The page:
Disability Access to Rail – Creating an Inclusive Society

By Steven Mifsud, Director of Direct Access Consultancy and an NRAC Access Consultant

The Life Opportunities Survey (Office for National Statistics) identified that 74% of adults with an impairment name at least one mode of transport which they ‘do not use at all’ or ‘use less than they would like’ compared to 58% of adults without an impairment. This suggests that disabled people face more (or increased) barriers to public transport use. In the United States, the National Organisation on Disability found that disabled people are four times more likely to lack suitable transportation than non-disabled people.

To use a public transport system successfully, users need to be able to find the route to their desired destination, understand scheduling information, be aware of cancellations or delays and platform changes. Barriers to people with mobility impairments may result in inconvenience, embarrassment, anger or exposure to injury by poorly trained attendees. Accessible design negates the need.

Disability Access to Rail
Crossrail Train wheelchair © TfL

Accessible Design

Accessible design benefits rail operators by reducing workload and increasing user self-sufficiency which in turn leads to increased use. From an economic aspect, accessibility to rail transport encourages trade, tourism and enables disabled people to access social opportunities including employment. Examples of barriers include the following:

  • Difficulties experienced when entering stations and boarding trains are exacerbated at times of overcrowding. Disabled people can find it difficult to move around, hold on to handrails, and reach priority seats
  • Audio announcements are useful (when audible and clear) but inaccessible to deaf people if used on their own
  • Visual information displays are useful (when updated to match audio announcements) but inaccessible to visually impaired people if used on their own
  • Passengers travelling at peak times tend to move through crowds purposefully, intent on reaching their destinations quickly. This means they are not always aware of other passengers, in particular those with impairments which are not immediately apparent
  • Factors which can have physical impacts (such as discomfort, pain or tiredness) or emotional impacts (such as lowered confidence, anxiety or frustration) can affect transport use in a number of ways such as changing the modes used, the time of day journeys are made, and how journeys are planned
  • Inconsistencies between (and within) modes limit the number of journeys disabled people make which include multiple interchanges. ‘Inconsistencies’ refers to differences in the design of vehicles, wheelchair access, availability of ramps and information formats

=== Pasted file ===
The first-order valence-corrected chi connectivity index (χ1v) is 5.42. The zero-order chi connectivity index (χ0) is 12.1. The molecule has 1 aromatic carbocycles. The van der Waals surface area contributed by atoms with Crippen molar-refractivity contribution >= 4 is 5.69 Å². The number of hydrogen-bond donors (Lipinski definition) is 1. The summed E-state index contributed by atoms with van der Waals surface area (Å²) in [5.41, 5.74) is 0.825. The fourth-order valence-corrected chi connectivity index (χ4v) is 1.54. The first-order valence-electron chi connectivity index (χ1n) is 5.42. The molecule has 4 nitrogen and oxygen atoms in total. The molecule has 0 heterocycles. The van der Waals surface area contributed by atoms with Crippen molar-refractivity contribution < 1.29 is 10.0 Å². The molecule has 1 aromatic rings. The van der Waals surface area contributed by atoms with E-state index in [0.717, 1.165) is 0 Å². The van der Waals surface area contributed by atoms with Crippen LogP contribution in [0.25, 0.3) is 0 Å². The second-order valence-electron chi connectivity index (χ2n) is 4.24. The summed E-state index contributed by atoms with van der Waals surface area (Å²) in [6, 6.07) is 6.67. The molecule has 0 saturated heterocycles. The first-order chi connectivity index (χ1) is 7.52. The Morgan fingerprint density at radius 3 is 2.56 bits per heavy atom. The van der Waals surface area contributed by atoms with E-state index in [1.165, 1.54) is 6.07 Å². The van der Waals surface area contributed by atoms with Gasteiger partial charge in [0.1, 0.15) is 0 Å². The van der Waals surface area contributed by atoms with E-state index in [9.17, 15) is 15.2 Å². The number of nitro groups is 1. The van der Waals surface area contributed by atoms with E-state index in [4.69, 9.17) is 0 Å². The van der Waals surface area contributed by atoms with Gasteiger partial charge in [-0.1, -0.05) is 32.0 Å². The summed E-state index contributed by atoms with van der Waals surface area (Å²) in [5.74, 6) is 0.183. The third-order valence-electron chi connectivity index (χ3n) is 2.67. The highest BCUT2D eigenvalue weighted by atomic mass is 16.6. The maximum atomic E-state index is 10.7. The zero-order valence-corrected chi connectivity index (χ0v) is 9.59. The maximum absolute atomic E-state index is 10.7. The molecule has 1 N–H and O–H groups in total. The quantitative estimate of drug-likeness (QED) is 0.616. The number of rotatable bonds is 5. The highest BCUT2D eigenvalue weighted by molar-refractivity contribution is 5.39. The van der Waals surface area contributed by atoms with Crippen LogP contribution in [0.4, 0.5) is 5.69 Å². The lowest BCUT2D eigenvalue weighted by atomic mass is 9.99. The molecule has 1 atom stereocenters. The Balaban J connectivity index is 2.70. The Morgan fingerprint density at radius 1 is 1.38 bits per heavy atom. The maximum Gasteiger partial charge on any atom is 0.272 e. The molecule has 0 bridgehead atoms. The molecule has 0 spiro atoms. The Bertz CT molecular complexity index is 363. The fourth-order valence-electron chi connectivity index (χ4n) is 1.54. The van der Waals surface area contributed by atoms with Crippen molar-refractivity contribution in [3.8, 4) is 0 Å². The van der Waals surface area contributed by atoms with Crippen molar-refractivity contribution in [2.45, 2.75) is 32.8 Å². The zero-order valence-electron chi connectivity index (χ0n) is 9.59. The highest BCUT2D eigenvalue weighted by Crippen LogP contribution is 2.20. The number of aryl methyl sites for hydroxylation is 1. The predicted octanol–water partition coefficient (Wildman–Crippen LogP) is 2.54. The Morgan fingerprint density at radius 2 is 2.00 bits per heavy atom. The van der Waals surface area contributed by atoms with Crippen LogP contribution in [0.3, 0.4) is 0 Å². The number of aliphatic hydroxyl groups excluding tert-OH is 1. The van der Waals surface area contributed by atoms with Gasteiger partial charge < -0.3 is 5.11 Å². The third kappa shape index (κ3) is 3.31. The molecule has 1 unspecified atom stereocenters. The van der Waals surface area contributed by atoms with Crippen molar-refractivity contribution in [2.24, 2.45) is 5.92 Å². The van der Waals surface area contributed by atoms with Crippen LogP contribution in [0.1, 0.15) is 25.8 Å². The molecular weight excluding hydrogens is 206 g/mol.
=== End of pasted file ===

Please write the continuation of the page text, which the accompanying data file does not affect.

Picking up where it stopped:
• Visual impairment strips at the edges of platforms do not address the issue of gaps between carriages which may confuse those with visual impairment into thinking it is the entrance to the carriage

Disability Access Audit

To address these issues, a Disability Access Audit takes a snapshot of a station at a particular point in time. Using relevant guidance in the country of operation, such as the UK’s Accessible Train Station Design code of practice or the Dubai Universal Design Code, an audit will consider:

  • Plans for concourse and waiting areas prior to departure at terminals and on platforms at other stations to reduce the physical effort needed to transit
  • The use of way-finding systems to find gates/platforms and amenities e.g.: toilets, refreshments, including the fonts being large enough to be seen at a distance, that there is a high contrast between text and background, distinctive colours are used for signs in contrast to the general terminal colour scheme and placed in overhead locations
  • The use of electronic displays to provide information if they are updated promptly. Issues to consider are ambient conditions that cause difficulties in reading displays. Daily, seasonal and weather-related variations in light quality and quantity may also impact
  • How to ensure people understand operating policies – New York City Subway operates both express and local trains; it can be confusing to know when to get off the express and on to a local train
  • How to reduce the gap between a carriage and platform. This gap should be as small as possible to keep front wheels of wheelchairs, walking aids and visually impaired people from falling through the gap. The Jubilee Line in London uses full- height barriers and Washington D.C. uses platform edges marked with contrasting colours, truncated domes and flashing lights

The benefits of improving disabled access can assist with others – Steinfield (2012) highlighted how eliminating stairs is a good design solution as it increases the speed of boarding and disembarking.

Steven Mifsud is the Director of Direct Access Consultancy and a NRAC Access Consultant who has worked on rail accessibility projects across Europe including for Virgin, Luas, London Underground and Network Rail.


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